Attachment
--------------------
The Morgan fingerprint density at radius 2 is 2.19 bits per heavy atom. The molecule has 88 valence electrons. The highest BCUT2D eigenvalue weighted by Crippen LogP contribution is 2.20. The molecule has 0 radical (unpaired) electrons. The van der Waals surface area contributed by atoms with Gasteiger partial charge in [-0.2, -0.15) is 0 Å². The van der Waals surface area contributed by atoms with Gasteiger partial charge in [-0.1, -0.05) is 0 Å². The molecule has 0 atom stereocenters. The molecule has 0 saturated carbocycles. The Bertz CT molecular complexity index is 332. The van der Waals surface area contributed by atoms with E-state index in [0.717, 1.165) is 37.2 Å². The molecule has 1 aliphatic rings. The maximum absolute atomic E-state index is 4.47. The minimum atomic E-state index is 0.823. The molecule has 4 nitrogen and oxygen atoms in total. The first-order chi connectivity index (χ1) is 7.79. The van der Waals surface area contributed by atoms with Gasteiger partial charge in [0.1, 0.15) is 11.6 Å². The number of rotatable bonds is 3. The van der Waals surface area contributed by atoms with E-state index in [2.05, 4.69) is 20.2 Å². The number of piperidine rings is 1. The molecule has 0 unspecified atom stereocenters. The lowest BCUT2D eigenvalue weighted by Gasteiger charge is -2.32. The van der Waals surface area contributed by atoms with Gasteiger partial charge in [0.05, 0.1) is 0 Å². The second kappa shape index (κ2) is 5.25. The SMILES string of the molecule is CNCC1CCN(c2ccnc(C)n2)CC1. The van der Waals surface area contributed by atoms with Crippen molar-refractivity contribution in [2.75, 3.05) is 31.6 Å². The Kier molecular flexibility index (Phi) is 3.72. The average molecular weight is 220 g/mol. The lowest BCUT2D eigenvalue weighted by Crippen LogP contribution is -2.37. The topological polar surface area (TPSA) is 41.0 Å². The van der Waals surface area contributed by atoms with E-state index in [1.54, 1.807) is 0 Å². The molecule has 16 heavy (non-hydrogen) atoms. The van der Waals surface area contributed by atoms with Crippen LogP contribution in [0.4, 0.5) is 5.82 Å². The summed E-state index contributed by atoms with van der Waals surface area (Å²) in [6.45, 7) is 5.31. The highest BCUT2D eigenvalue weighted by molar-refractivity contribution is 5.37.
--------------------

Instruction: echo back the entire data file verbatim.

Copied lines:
The Morgan fingerprint density at radius 2 is 2.19 bits per heavy atom. The molecule has 88 valence electrons. The highest BCUT2D eigenvalue weighted by Crippen LogP contribution is 2.20. The molecule has 0 radical (unpaired) electrons. The van der Waals surface area contributed by atoms with Gasteiger partial charge in [-0.2, -0.15) is 0 Å². The van der Waals surface area contributed by atoms with Gasteiger partial charge in [-0.1, -0.05) is 0 Å². The molecule has 0 atom stereocenters. The molecule has 0 saturated carbocycles. The Bertz CT molecular complexity index is 332. The van der Waals surface area contributed by atoms with E-state index in [0.717, 1.165) is 37.2 Å². The molecule has 1 aliphatic rings. The maximum absolute atomic E-state index is 4.47. The minimum atomic E-state index is 0.823. The molecule has 4 nitrogen and oxygen atoms in total. The first-order chi connectivity index (χ1) is 7.79. The van der Waals surface area contributed by atoms with Gasteiger partial charge in [0.1, 0.15) is 11.6 Å². The number of rotatable bonds is 3. The van der Waals surface area contributed by atoms with E-state index in [2.05, 4.69) is 20.2 Å². The number of piperidine rings is 1. The molecule has 0 unspecified atom stereocenters. The lowest BCUT2D eigenvalue weighted by Gasteiger charge is -2.32. The van der Waals surface area contributed by atoms with Gasteiger partial charge in [0.05, 0.1) is 0 Å². The second kappa shape index (κ2) is 5.25. The SMILES string of the molecule is CNCC1CCN(c2ccnc(C)n2)CC1. The van der Waals surface area contributed by atoms with Crippen molar-refractivity contribution in [2.75, 3.05) is 31.6 Å². The Kier molecular flexibility index (Phi) is 3.72. The average molecular weight is 220 g/mol. The lowest BCUT2D eigenvalue weighted by Crippen LogP contribution is -2.37. The topological polar surface area (TPSA) is 41.0 Å². The van der Waals surface area contributed by atoms with E-state index in [1.54, 1.807) is 0 Å². The molecule has 16 heavy (non-hydrogen) atoms. The van der Waals surface area contributed by atoms with Crippen LogP contribution in [0.4, 0.5) is 5.82 Å². The summed E-state index contributed by atoms with van der Waals surface area (Å²) in [6.45, 7) is 5.31. The highest BCUT2D eigenvalue weighted by molar-refractivity contribution is 5.37.